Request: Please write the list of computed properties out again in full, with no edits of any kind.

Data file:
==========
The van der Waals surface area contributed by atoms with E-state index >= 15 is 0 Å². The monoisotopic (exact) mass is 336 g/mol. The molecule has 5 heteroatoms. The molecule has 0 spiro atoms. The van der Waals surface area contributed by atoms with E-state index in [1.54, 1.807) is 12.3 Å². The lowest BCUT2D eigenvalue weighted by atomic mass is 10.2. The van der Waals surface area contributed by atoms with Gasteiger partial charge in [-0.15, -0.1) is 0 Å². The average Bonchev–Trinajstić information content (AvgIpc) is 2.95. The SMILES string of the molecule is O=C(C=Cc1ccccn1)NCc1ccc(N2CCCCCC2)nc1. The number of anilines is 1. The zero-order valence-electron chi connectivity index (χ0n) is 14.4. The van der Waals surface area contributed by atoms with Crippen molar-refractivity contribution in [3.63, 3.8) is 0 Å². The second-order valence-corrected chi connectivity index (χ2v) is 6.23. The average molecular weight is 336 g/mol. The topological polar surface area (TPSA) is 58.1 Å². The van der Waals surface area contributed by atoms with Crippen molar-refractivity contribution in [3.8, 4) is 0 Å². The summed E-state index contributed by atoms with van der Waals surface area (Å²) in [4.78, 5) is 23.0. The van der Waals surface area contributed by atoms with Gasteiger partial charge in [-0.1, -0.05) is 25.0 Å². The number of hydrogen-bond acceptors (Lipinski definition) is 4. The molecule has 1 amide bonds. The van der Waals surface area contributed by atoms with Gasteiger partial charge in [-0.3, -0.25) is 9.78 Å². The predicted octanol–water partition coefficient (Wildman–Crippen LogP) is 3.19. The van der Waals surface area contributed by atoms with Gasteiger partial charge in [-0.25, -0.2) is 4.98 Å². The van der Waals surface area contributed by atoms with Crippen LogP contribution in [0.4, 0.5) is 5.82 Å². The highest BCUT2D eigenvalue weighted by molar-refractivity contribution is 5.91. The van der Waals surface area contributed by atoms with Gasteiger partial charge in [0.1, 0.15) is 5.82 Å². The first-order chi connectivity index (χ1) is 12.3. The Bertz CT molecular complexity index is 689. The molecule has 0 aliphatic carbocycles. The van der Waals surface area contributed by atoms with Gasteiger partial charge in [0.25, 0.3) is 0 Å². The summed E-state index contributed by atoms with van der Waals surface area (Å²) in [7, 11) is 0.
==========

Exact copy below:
The van der Waals surface area contributed by atoms with E-state index >= 15 is 0 Å². The monoisotopic (exact) mass is 336 g/mol. The molecule has 5 heteroatoms. The molecule has 0 spiro atoms. The van der Waals surface area contributed by atoms with E-state index in [1.54, 1.807) is 12.3 Å². The lowest BCUT2D eigenvalue weighted by atomic mass is 10.2. The van der Waals surface area contributed by atoms with Gasteiger partial charge in [-0.15, -0.1) is 0 Å². The average Bonchev–Trinajstić information content (AvgIpc) is 2.95. The SMILES string of the molecule is O=C(C=Cc1ccccn1)NCc1ccc(N2CCCCCC2)nc1. The number of anilines is 1. The zero-order valence-electron chi connectivity index (χ0n) is 14.4. The van der Waals surface area contributed by atoms with Crippen molar-refractivity contribution in [3.63, 3.8) is 0 Å². The second-order valence-corrected chi connectivity index (χ2v) is 6.23. The average molecular weight is 336 g/mol. The topological polar surface area (TPSA) is 58.1 Å². The van der Waals surface area contributed by atoms with Crippen molar-refractivity contribution in [3.8, 4) is 0 Å². The summed E-state index contributed by atoms with van der Waals surface area (Å²) in [4.78, 5) is 23.0. The van der Waals surface area contributed by atoms with Gasteiger partial charge in [-0.1, -0.05) is 25.0 Å². The number of hydrogen-bond acceptors (Lipinski definition) is 4. The molecule has 1 amide bonds. The van der Waals surface area contributed by atoms with Gasteiger partial charge in [-0.3, -0.25) is 9.78 Å². The predicted octanol–water partition coefficient (Wildman–Crippen LogP) is 3.19. The van der Waals surface area contributed by atoms with Gasteiger partial charge in [-0.25, -0.2) is 4.98 Å². The van der Waals surface area contributed by atoms with Crippen LogP contribution in [0.4, 0.5) is 5.82 Å². The highest BCUT2D eigenvalue weighted by molar-refractivity contribution is 5.91. The van der Waals surface area contributed by atoms with Gasteiger partial charge in [0.1, 0.15) is 5.82 Å². The first-order chi connectivity index (χ1) is 12.3. The Bertz CT molecular complexity index is 689. The molecule has 0 aliphatic carbocycles. The van der Waals surface area contributed by atoms with Gasteiger partial charge in [0.25, 0.3) is 0 Å². The summed E-state index contributed by atoms with van der Waals surface area (Å²) in [7, 11) is 0.